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Buyer's Guide to Insulation: Blown-In

Loose-fill and blown-in insulation materials include fiberglass, cellulose, and (less commonly) mineral wool. Because blown-in products fill all the nooks and crannies of the framing bays where they are installed, performance is typically much better than with batt insulation.

When blown-in insulation is installed on an attic floor, it is referred to as a loose-fill application. When blown-in insulation is installed in a closed framing cavity, it’s possible to achieve higher insulation densities than can be achieved on an attic floor.

Dense-packed cellulose or fiberglass allows less air movement and has a higher R-value per inch than insulation installed at a lower density.

Because installing blown-in insulation requires special equipment, most builders subcontract the work to an insulation contractor. Although insulation blowers can be rented, the machines are usually underpowered models that are unable to achieve the high densities required for insulating closed cavities. However, such rental machines are usually adequate for loose-fill installations, such as on an attic floor.
Click to enlarge image Photo by: Charles Bickford

R-VALUE: R-2 to R-4.2 per in.
COST: About 60¢ to $1.20 per sq. ft., depending on installation and density
APPLICATION: Above-grade walls, ceilings, and vented roof assemblies

Blown-in fiberglass consists of chopped glass fibers (and in some cases, an adhesive). The R-value of blown fiberglass increases with density and ranges from R-2.2 to R-4.2 per in. High densities also help to lower air-infiltration rates.

Like cellulose, fiberglass can be blown into a closed cavity through drilled holes, installed behind air-permeable netting stapled to studs, or blown into open framing cavities, if the product includes adhesive. Among brands of blown-in fiberglass that include an adhesive, perhaps the best known is Johns Manville’s Spider. Spider fibers are fine and short, and special spray equipment adds a polyester-based liquid adhesive during installation. Dry Spider fibers (without adhesive) also can be installed behind netting or dense-packed into wall cavities.

Typically installed on an attic floor, loose-fill fiberglass has a lower R-value per inch (R-2.2 to R-2.7) than any other common insulation product, so it’s best applied in attics that have enough room at the eaves to accommodate a very deep layer—as much as 16 in. to 26 in. The cost to install R-19 to R-21 blown-in fiberglass in a 2x6 wall is around 90¢ per sq. ft. To reach R-38 in an attic, you’ll pay around 60¢ to $1.20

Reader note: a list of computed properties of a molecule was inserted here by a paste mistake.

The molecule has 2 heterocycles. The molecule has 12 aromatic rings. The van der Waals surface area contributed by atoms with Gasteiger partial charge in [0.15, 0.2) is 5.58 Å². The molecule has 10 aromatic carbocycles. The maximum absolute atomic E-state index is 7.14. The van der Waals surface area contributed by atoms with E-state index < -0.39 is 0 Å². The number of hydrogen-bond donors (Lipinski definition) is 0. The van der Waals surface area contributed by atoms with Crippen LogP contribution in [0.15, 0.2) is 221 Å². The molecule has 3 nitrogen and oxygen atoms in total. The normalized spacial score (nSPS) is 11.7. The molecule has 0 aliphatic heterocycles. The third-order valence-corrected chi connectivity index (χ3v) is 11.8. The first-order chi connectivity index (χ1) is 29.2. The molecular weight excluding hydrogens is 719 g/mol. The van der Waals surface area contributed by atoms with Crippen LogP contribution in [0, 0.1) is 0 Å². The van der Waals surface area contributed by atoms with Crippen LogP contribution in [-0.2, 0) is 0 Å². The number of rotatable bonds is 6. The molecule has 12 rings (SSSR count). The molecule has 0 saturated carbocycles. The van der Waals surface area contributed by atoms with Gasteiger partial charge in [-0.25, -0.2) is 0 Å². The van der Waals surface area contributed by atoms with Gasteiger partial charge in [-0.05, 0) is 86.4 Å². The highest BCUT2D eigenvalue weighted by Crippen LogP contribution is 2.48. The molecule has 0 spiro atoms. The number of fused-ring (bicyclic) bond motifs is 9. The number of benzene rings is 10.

per sq. ft.

Blown-in cellulose

Click to enlarge image Photo by: courtesy of National Fiber

R-VALUE: R-3.2 to R-3.8 per in.
COST: About 40¢ to $1.80 per sq. ft., depending on installation and density
APPLICATION: Above-grade walls, ceilings, and vented roof assemblies

Between 75% and 80% of the weight of cellulose insulation consists of ground-up newspapers. The shredded paper is mixed with one of several fire retarders, most commonly borate.

The insulating value of cellulose is comparable to that of fiberglass batts; however, because cellulose is more resistant to airflow than fiberglass, it performs better. In a closed cavity, cellulose should be installed by the dense-pack method—that is, to a density of at least 3-1/2 lb. per cu. ft.
When cellulose is installed in an existing building with empty stud cavities, it is usually blown through holes drilled in the exterior sheathing. This work typically requires the temporary removal of some of the building’s siding.

Cavities in a new home can be insulated using one of four methods:
1. Damp-spray cellulose—a mixture of cellulose insulation and water—can be sprayed into the open wall cavities before drywall is installed.
2. Dry cellulose can be installed through holes in air-permeable netting that has been stapled and sometimes glued over the interior face of the studs (photo left).
3. Dry cellulose can be installed through gaps in the interior drywall.
4. Dry cellulose can be installed through holes in rigid-foam insulation that has been installed on the interior side of studs or rafters.

Cellulose insulation is inexpensive. The cost to install R-19 or R-21 of dense-packed cellulose in a 2x6
wall is 81¢ to $1.80 per sq. ft., and loose-fill installed to R-38 is between 42¢ and 99¢ per sq. ft. Proponents of green building appreciate its high recycled content and low embodied energy. One disadvantage of cellulose is that it doesn’t respond well to moisture. Because cellulose is able to absorb and hold a lot
of water, roof or plumbing leaks may go unnoticed longer than with other insulation materials.


From Fine HomebuildingEnergy Smart Homes , pp. 110-115